Yeah, I dunno, the thing is – how do I describe it? Looking back on it, there are a lot of ways I was my own worst enemy regarding what I wanted to achieve creatively. I don’t know if I had the armoury at the time to achieve what was in my head. When we went to make the second record I was determined that we did it with Flood, and I don’t think he would have been the producer of choice for the label. Myself and Flood used to have very long discussions about what we wanted to create in the studio, so instead of just going in with a song and going, ‘Ah, here it is! Here’s the verse, chorus, verse,’ blah blah blah, there was a lot of discussion about what I wanted to articulate through music that I make. Which sounds like a really obvious thing, as if all bands do it. But as I learned to my surprise, a lot of bands who come out with hit after hit don’t do that. Their producers: they sit down, they make another hit… I was averse to doing that. That’s why I was my own worst enemy. If we had really wanted to end up being a really big band, then that was the crossroads. The decision to make the second record the way we made it, or make it in a different way.

Some bands survive the departing of a member; Mark E. Smith has built his career on it. Did things start to unravel around the time of Hilary leaving? Wasn’t that during the tour of I To Sky?

MG: It was after, we’d released one single, and it was coming up to the release of the second single, so it was at the end of a really long European tour. It had a big impact, but I think there was a point before that where the band… Something went wrong, I think it was when we made the second record. We went on a huge tour, which we shouldn’t have gone on, in retrospect. I just stopped writing songs. Creatively, the band stopped moving forward. Which was exactly what we needed to do, at that time.

Yeah, take a break, regroup.

MG: Yeah, exactly. Even though we had management, these people all around us and all this, no-one, my only gripe you know, my only problem I have with the history of the band, and this is genuinely the only one, was I wish someone had come along to us and gone, "Maybe just take a month, month-and-a-half, at home, in Dublin, back with your family, and think about things, and just chill-out." Really, it was a horrible time because at the start of that tour, when we released the album, someone really close to me died as well. It was only with hindsight, again, that I realised, I should have gone, "I don’t want to release the album if possible, ’cause it’s not a good thing to do right now." But that’s just part of the history of the band. I think Hilary leaving was I suppose – yeah, of course it was a big deal. The band was based on this synergy between the three of us, when we played live in particular.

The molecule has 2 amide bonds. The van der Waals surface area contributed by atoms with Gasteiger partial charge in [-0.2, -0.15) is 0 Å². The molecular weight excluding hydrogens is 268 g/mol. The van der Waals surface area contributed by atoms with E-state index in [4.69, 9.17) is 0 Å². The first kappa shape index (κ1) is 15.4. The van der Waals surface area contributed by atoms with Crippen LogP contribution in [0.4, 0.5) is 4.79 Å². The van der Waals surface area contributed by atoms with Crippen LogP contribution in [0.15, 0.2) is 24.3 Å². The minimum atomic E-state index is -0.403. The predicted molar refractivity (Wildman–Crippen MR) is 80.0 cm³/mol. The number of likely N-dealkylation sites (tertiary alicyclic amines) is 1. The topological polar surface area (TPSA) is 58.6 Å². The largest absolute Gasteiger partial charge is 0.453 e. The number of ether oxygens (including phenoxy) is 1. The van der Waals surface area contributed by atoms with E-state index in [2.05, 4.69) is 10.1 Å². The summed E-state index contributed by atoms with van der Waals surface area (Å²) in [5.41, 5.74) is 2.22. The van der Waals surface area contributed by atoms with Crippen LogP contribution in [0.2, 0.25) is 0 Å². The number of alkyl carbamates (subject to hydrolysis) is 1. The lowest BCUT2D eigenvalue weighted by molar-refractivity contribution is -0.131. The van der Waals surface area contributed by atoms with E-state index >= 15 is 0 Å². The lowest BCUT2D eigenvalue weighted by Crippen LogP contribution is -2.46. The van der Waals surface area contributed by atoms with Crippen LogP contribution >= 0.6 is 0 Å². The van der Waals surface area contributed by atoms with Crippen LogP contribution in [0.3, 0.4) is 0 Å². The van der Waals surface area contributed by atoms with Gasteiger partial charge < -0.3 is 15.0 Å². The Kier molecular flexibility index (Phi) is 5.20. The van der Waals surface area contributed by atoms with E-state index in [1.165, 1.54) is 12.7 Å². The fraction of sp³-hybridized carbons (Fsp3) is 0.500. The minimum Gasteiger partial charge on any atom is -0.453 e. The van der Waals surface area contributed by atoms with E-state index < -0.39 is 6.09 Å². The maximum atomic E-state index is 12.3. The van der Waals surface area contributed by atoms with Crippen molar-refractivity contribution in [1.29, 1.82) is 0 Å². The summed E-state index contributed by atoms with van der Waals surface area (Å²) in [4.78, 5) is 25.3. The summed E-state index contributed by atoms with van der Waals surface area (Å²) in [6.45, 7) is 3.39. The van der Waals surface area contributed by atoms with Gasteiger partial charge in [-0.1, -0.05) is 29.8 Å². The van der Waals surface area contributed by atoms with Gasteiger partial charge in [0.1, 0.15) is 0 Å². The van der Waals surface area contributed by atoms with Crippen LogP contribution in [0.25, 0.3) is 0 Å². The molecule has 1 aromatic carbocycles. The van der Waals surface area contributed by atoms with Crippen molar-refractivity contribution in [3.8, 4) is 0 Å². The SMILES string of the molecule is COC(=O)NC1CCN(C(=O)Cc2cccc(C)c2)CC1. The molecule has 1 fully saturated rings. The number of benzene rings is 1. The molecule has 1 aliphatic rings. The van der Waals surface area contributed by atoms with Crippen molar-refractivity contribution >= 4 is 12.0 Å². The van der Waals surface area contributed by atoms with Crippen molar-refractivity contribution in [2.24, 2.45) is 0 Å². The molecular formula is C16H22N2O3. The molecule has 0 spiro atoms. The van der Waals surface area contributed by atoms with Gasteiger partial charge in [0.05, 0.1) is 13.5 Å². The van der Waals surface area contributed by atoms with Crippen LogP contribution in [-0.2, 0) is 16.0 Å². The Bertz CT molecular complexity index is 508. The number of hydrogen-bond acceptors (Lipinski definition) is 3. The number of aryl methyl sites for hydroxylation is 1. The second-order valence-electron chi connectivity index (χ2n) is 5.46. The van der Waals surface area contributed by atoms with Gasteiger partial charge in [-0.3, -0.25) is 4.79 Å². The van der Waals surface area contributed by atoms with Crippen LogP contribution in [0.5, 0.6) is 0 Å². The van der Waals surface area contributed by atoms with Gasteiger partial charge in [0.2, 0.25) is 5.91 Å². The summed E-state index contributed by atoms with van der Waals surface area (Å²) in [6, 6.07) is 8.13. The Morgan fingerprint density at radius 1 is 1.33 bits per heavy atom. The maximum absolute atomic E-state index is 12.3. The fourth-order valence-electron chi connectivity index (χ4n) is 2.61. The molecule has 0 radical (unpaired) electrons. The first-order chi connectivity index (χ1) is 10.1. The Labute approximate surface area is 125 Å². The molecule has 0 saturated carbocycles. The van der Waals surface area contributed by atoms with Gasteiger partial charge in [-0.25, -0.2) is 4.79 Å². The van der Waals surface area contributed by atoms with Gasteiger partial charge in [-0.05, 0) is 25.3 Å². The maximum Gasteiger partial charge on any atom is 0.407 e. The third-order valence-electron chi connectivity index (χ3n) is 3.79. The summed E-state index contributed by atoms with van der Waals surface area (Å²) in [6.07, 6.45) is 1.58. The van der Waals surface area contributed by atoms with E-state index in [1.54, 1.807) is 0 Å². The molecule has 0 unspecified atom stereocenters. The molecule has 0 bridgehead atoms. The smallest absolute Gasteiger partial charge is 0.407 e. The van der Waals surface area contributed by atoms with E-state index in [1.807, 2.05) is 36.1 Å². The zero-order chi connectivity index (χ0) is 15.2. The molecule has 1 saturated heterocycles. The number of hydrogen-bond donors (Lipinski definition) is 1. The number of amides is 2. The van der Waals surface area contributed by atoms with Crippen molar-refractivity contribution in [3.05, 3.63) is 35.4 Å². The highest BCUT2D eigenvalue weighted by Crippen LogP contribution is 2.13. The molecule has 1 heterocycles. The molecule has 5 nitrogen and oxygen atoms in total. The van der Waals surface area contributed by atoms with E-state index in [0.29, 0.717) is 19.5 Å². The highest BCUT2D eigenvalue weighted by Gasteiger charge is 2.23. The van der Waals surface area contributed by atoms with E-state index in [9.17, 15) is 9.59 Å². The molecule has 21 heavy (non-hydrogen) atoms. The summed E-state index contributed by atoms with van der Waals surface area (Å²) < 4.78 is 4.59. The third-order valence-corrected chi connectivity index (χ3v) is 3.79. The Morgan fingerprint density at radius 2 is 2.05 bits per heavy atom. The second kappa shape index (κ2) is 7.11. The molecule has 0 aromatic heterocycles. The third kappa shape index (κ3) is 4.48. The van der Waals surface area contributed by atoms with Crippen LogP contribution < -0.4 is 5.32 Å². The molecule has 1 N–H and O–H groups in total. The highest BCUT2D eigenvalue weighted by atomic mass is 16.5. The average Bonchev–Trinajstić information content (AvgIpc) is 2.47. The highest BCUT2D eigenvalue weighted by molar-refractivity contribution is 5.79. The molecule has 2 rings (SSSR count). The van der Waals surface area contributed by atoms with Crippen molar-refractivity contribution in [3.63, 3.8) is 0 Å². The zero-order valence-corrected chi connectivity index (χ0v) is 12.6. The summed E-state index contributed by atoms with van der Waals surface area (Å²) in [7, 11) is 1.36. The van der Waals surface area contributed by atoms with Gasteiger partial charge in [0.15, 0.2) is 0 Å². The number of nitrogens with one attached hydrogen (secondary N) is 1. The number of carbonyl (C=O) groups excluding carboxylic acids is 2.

Are you still in touch with Hilary or Fergal?

MG: I haven’t talked to Fergal for a while now. We’ve stayed in touch, but, kinda… sporadically. I think Hilary’s getting back into music, last time I talked to her.

Oh yeah?

MG: I’d formed a band called Concerto For Constantine, we’re more a live band, we just played live. And she came to a couple of those gigs. It was nice to see her down, you know. So, yeah. We’re still in contact. But lives go off in different directions I suppose.

Concerto For Constantine supported the Pumpkins, which must have blown your mind. [It is on record that Mark is a massive, massive Pumpkins fan]

MG: It was brilliant. We’d only just formed the band, myself and my mate Gavin. We’d formed the band really to just be extremely loud live. The same kind of thought hadn’t gone into it which made the output in the JJs, like songwriting-wise. A more immediate, more visceral kind of thing. We knew we wanted it to be like that. So we’d only just formed when the Pumpkins asked us to support them, so I was just… yeah. I was jumping around the house just going nuts, you know.

Did you get to meet Billy?

MG: Er… Briefly yeah, but I do remember someone from his label came into our dressing room and said, "Don’t talk to Billy today ‘cos he’s in a bad mood." Ah all right, yeah. But I’d heard these stories before, and I’d met him a couple of times when JJs toured America, he’d come down to our shows in Chicago, so I knew he was a fan. It was kind of disappointing I suppose, to see them on the way down, even though they’d reformed.

You didn’t like the last record then?

MG: Erm. I liked some of it. I still think – the word genius is bandied about too readily nowadays, but I do still think Billy Corgan is a genius. I think he’s a bit of a mental case, but I still think he’s brilliant. There are moments in the record, even guitar-part-wise, that are just like, "Woah." You can feel it comes so easily to him, you know.

Have you seen that TV advert for the American wrestling show, it’s Billy Corgan in a wrestling ring, reciting the entire lyric of Bullet With Butterfly Wings? It’s bizarre.

MG: He’s a big huge sports fan isn’t he, and he sings the national anthem before, what’s the Chicago baseball team, is it the Red Sox or the Cubs? But he’s a regular, singing the national anthem before the games there. That’s what I kind of like about the whole idea of him as an artist, is that he is a big kind of scatter-gun regarding what he thinks is important to say, at a particular moment. Even having the audacity to call the record Zeitgeist. When the irony of that was it was kind of, it was actually a bit passe in some ways. Sonically, you know. He convinced himself that it was the zeitgeist.